Rep. Rusche December Newsletter

I made it through the pre-Christmas bustle, got my shopping, wrapping, and mailing done in a timely fashion.  I even helped Kay make cookies.

The last few weeks have also been busy with pre-session meetings around the community.  I have appreciated the feedback and opinions.  But now it is time to pack up and begin the trek south to Boise.

Redistricting–again
 The Idaho Supreme Court hears the Twin Falls challenge to the Redistricting Commission plan on January 5,  The second challenge from several norther Idaho counties is scheduled for January 19. The Attorney General is defending the Commission and its product, and has already filed his brief.  I think the arguments are solid, and would not be surprised if the Court defers to the Commission, another constitutionally authorized body, to make the decisions within its scope.  The argument will likely be “how many county divisions are too many” to meet the requirement of “as few county divisions as are necessary”.

In the meantime, it is hard for county clerks and the Secretary of State to get the preparations done for candidate filing (beginning the end of February) and the May primary election until the district boundaries are settled.  It is also difficult to pin down candidates interested in running until they know what their district looks like.

What to expect this session
The most often asked question this month (after “are you ready for Christmas?”) is “what do you expect this session?”

I do not expect it to be quite as emotional.  We are not going to overhaul K-12 education like last year, and I doubt that there will be another push to reduce support services for mentally ill and disabled adults on Medicaid like last year.  Added to the mix is an expected excess of revenue over budgeted expenses.

But as angst-provoking as the cuts were, there will be a lot of discussion about “extra money”.  Everyone wants a share for their industry or program, and I am sure there is not going to be enough to satisfy all requests.  So budgeting will still be interesting.

There is talk about putting much of the excess into reserves, our rainy day funds.  Certainly the K-12 education changes of last year require funding.  And there are a number of “one-time” funds that will need replacing.

I do expect that the health insurance exchange will be a big topic.  There is a lot being written about it, and almost all of the health care industry, the insurance industry,  the businesses buying health insurance and providers of care support building an Idaho exchange.  The only loud voice against it is the Idaho Freedom Foundation and Wayne Hoffman who seems to be against anything that is part of the Affordable Care Act.  IACI and the Chambers of Commerce vs. Wayne Hoffman and the IFF.  interesting contest.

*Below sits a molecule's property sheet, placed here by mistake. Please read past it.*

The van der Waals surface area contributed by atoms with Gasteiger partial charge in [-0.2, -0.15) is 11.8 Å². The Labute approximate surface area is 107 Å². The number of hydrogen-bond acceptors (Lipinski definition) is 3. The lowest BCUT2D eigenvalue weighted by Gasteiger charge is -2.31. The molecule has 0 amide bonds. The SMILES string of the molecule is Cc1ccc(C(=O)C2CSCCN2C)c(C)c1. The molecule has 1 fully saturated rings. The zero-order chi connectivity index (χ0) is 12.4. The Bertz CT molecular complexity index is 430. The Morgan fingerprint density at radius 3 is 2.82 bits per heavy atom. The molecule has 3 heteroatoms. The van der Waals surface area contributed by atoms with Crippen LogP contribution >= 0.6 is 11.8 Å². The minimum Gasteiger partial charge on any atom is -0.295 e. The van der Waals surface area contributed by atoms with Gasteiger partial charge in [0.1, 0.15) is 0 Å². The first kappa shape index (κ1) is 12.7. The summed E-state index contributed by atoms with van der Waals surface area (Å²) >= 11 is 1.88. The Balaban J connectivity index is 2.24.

Jobs and unemployment continue to be a major concern for the people I talk to.  The Governor and legislature have not done much in the past few years, but our Caucus expects to introduce several bills (IJOBS 2.0) for consideration.

I also believe there will be some good government bills focused at the effect of money and lobbying on State contracts, as well as improved ability to report and investigate illegal activities in government.  These bills have not gone very far in the past.

Overshadowing this all will be the May primary election.  New districts and a new, closed Republican primary makes me think that there will be quite a bit of positional posturing, everyone in the Republican race trying to get to the right of their potential primary opponent.  Kind of like the GOP presidential hopefuls in Iowa.

All in all, I still expect it will be one of the shorter sessions as people try to get home to campaign.

The only sticker is water.  If we do not get more snow I expect there will be a bill to buy water for irrigation, and that is usually a late session deal.

Idaho House Calls
 One of my major interests has been health policy.  And with all of the federal health reform changes, the changes in Idaho around Managed Medicaid and costs of indigent care, in the delivery system through practice purchases and integration, there is a huge amount going on.

So rather than try to squeeze it in here, I have started a blog, Idahohousecalls.com.  In it, I hope to pull together articles and opinions on health, health policy and health politics as it affects Idahoans.  Drop by and take a look.

How not to Govern…..redux
 After the debt ceiling standoff, I though that we would be able to see some cooperation on a deficit reduction plan and see Congress move forward.  First the failure of the 12 person Congressional Committee and then the inability of the House Republicans and the Senate to agree on the extension of payroll taxcuts demonstrats that at least in DC, elections rate higher than governing.

it makes it really hard to figure out what the best path for us to choose.  Idaho gets a fair amount of federal money for roads and transportation, for education, for Medicaid and, lately, for family support through federal unemployment.

Transitioning to Boise
 Just after New Years, I will be loading the car and heading to the apartment in Boise.  The TV and newspapers in Boise have preview events the week before the session, the Economic Outlook Committee (it helps set the revenue we budget to) meets as does the Healthcare Taskforce.

I can still be reached if there is a piece of legislation you would like, but the short time frame might make it difficult to get it through the legislature.

The staff in our Minority office will begin work after January 3, and The real start of the Session, the Governor’s State of the State address is on January 9.

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